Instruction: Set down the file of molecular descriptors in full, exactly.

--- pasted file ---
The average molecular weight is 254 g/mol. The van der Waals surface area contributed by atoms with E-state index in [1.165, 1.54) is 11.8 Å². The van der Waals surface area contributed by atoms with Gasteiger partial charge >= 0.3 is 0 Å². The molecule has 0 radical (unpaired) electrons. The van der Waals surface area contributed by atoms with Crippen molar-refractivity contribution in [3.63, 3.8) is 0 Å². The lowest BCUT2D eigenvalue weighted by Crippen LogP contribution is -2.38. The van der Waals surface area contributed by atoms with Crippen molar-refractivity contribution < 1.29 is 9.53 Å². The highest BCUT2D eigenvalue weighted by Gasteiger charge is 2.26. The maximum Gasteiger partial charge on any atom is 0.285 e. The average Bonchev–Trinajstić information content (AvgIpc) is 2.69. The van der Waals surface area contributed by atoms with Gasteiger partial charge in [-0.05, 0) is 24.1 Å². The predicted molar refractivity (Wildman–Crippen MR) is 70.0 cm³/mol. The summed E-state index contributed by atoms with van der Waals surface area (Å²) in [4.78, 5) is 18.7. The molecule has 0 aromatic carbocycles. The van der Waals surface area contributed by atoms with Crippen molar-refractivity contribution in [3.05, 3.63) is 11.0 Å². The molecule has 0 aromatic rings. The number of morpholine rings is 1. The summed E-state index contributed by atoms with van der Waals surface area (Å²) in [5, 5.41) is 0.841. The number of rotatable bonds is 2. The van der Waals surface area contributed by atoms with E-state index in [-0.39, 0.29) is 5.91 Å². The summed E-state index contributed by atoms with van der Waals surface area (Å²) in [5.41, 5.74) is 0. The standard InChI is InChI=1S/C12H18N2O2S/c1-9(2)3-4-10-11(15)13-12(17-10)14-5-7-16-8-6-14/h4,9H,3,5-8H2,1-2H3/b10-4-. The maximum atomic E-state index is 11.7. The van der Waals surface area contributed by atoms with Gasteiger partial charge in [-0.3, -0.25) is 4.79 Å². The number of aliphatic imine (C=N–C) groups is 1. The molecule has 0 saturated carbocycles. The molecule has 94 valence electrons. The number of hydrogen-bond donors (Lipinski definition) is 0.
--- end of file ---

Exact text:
The average molecular weight is 254 g/mol. The van der Waals surface area contributed by atoms with E-state index in [1.165, 1.54) is 11.8 Å². The van der Waals surface area contributed by atoms with Gasteiger partial charge >= 0.3 is 0 Å². The molecule has 0 radical (unpaired) electrons. The van der Waals surface area contributed by atoms with Crippen molar-refractivity contribution in [3.63, 3.8) is 0 Å². The lowest BCUT2D eigenvalue weighted by Crippen LogP contribution is -2.38. The van der Waals surface area contributed by atoms with Crippen molar-refractivity contribution < 1.29 is 9.53 Å². The highest BCUT2D eigenvalue weighted by Gasteiger charge is 2.26. The maximum Gasteiger partial charge on any atom is 0.285 e. The average Bonchev–Trinajstić information content (AvgIpc) is 2.69. The van der Waals surface area contributed by atoms with Gasteiger partial charge in [-0.05, 0) is 24.1 Å². The predicted molar refractivity (Wildman–Crippen MR) is 70.0 cm³/mol. The summed E-state index contributed by atoms with van der Waals surface area (Å²) in [4.78, 5) is 18.7. The molecule has 0 aromatic carbocycles. The van der Waals surface area contributed by atoms with Crippen molar-refractivity contribution in [3.05, 3.63) is 11.0 Å². The molecule has 0 aromatic rings. The number of morpholine rings is 1. The summed E-state index contributed by atoms with van der Waals surface area (Å²) in [5, 5.41) is 0.841. The number of rotatable bonds is 2. The van der Waals surface area contributed by atoms with E-state index in [-0.39, 0.29) is 5.91 Å². The summed E-state index contributed by atoms with van der Waals surface area (Å²) in [5.41, 5.74) is 0. The standard InChI is InChI=1S/C12H18N2O2S/c1-9(2)3-4-10-11(15)13-12(17-10)14-5-7-16-8-6-14/h4,9H,3,5-8H2,1-2H3/b10-4-. The maximum atomic E-state index is 11.7. The van der Waals surface area contributed by atoms with Gasteiger partial charge in [-0.3, -0.25) is 4.79 Å². The number of aliphatic imine (C=N–C) groups is 1. The molecule has 0 saturated carbocycles. The molecule has 94 valence electrons. The number of hydrogen-bond donors (Lipinski definition) is 0.